DTS:X is a bit more flexible. It works with standard surround sound set-ups and doesn't require extra overhead speakers. You can also manually adjust sound objects, meaning you can crank up the volume of voices on a soundtrack making it easier to hear dialogue over loud effects.

Around 90% of the home AV industry is supporting DTS:X, with many manufacturers either releasing firmware updates for existing receivers, or launching new models. The downside? It's less common. And neither Amazon Prime Video nor Netflix currently support DTS:X.

Which is better: DTS or Dolby Digital?

Based on the specs alone, DTS beats its rival with higher bit rates that promise a more realistic movie experience. That said, other factors such as signal to noise ratio and speaker calibration mean that plenty of audiophiles would rate Dolby above DTS.

With standards constantly evolving, the best way to upgrade your movie night is to ensure you have a good-quality components, set up properly and fed the highest possible source material. That way, whether it's DTS:X or Dolby Atmos, you'll be treated to thrilling home cinema entertainment.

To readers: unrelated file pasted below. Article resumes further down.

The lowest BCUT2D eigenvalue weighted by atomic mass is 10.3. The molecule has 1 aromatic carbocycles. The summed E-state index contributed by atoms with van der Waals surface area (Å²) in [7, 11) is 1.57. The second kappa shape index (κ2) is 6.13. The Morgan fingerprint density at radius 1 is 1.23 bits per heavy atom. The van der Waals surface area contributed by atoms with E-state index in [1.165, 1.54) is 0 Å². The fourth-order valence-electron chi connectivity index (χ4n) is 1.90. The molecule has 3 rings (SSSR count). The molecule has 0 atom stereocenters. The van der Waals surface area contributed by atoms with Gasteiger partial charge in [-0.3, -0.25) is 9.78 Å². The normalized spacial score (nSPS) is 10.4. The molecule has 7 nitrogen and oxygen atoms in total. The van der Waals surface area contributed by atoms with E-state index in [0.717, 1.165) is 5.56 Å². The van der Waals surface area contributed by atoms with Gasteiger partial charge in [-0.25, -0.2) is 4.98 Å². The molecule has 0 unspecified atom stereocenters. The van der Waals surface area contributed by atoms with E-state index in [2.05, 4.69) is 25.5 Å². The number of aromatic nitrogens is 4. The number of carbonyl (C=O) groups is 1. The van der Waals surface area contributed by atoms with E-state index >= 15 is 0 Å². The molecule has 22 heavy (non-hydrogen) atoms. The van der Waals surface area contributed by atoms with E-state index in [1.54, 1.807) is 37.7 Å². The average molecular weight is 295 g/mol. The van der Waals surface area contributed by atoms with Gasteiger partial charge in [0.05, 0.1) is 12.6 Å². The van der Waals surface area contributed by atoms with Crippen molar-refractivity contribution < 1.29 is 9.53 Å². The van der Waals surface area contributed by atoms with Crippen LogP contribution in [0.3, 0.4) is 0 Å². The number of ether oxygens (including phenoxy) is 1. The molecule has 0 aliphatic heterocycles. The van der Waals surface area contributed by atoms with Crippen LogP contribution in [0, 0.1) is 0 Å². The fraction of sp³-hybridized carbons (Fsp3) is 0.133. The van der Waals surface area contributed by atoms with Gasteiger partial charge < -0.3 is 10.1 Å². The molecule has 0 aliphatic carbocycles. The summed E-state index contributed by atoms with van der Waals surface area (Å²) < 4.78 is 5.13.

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Smart Home Sound System Sonos Sues Bluesound

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Smart Home Sound System Sonos Sues Bluesound

Now there’s a tongue twister.

Sonos has a history of being the first audio company to bring streaming via iPhones, Apps and PC’s/Mac’s to the Smart Home. Sonos built up a lot of the design and engineering totally by themselves, they have made sure to patent their inventions along the way and they feel that multi room audio company Bluesound has trodden on their feet sufficiently to decide to take them to court.

Bluesound vs Sonos.jpg

Bluesound sell a range of speakers that Sonos claim violate at least 7 different patents of theirs including the control of volume across multiple speakers in a group, synchronisation of music within a smart home and playback in multiple areas simultaneously.

Instead of innovating to compete fairly with Sonos, Defendants have merely copied Sonos.
— Sonos vs Bluesound Lawsuit

Bluesounds website describes their system as;

Multi-room Music. The Hi-Res Way.